“To teach is to learn twice” was a mantra of a former spiritual education teacher, Dr. Helen Carry. She would reiterate time and again, the importance of exhaustive preparation before standing before a class to provide instruction. I was always grateful for that bit of wisdom and insight; it allowed me to go much deeper into my instruction and discover subtle relevancies and nuances and then tie them to present-day situations. It made for a richer learning experience for those whom I had the privilege of instructing. Or at least that’s what they said. It certainly enriched my experience both as a teacher and a learner.
Years later, I have translated and repurposed that mantra for my own leadership development work. Every chance I get, I remind my audience to become a student of their craft. It is not enough to have just cursory knowledge. Things change too fast. The quickest way to get left behind is to not keep up with the marketplace or not develop subject matter expertise about something valuable.
The traditional education system has changed in many respects. The rapid onset of technology platforms and devices has spurred an explosion in micro-learning. You can take an e-course or go for a certification in just about anything without having to be in a classroom. What’s more, the exploded use of video has somewhat reduced the need for what I believe is the most critical skill – reading. You can listen to books, attend school – K through postgraduate online. In short, there is no shortage of ways and means for one to gain needed knowledge – if they so desire. This is nearly an about-face from a system that traditionally used education as a pre-qualifier and indicator of intelligence and worthiness of opportunities.
We are beginning to see the impact of new delivery systems of education and learning. Institutions of higher learning are rethinking the necessity and relevance of scholastic aptitude tests as a means of qualifying to enter their halls. Major corporations in some industries have recanted 4-year college degrees as an entry-level requirement.
While this is taking place in primary and higher education, there has been an explosion of learning and training in another arena. Corporate learning and development departments have taken on the task of keeping company workforces trained and prepared for tomorrow. Once upon a time, internal training consisted of learning updates on new systems or software. Today, new systems are more complex and surpass the sophistication and complexity of what is taught in schools. In addition, customers also now require more training on the products and services in the marketplace.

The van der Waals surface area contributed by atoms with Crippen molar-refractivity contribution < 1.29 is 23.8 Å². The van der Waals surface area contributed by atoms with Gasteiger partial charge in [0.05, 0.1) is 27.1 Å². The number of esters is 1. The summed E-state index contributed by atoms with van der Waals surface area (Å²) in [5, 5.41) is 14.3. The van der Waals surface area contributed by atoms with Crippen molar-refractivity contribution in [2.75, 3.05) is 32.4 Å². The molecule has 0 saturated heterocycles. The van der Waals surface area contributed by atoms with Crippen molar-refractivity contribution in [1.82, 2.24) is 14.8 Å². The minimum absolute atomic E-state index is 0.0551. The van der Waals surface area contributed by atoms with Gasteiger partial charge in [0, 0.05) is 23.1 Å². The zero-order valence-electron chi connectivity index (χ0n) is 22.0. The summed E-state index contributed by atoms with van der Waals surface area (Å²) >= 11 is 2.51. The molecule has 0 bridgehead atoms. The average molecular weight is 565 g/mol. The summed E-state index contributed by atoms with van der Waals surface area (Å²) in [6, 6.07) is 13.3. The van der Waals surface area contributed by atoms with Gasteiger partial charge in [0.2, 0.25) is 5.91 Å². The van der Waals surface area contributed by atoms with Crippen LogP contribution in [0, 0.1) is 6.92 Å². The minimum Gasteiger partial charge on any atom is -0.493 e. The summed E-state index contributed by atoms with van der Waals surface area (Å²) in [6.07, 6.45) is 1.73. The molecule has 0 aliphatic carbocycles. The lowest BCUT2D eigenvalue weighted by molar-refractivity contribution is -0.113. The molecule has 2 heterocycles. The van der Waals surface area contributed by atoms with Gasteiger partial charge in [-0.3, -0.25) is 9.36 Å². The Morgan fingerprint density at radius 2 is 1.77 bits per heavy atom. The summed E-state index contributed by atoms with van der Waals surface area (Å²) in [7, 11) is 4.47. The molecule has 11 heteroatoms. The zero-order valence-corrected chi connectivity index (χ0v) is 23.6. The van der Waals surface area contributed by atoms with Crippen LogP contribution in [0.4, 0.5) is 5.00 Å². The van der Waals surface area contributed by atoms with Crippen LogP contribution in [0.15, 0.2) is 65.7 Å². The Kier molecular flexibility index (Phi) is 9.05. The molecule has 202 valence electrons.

While the modes of education and learning are changing, the need for continual learning remains critical. We must be open to taking in new information and learning how to use that information, or learn how to use existing information in new ways. We must be students of our craft, whatever it might be. Teacher, writer, painter, jewelry maker. At this point, it’s not as much about being competitive in a global economy, but staying relevant. It is the best way I know to be of real service to my family, my clients, my community and the world.
Deborah Gray-Young is the managing partner of D. Gray-Young, Inc. a sales marketing consulting and coaching firm providing strategic communications planning and training for marketers, agencies and media companies.
An ICF accredited coach, Deborah is the author of three books:
What Do They Mean When They Say…?”, Decoding Performance Evaluation Speak, YOU 3.0: A Guide to Overcoming Roadblocks for Professional Women of Color and The Young Professional’s Handbook, a primer for young people entering the professional workforce. All are available on Amazon and Kindle
Deborah is based in Chicago.
Follow her on LinkedIn @ https://www.linkedin.com/in/dgrayyoung/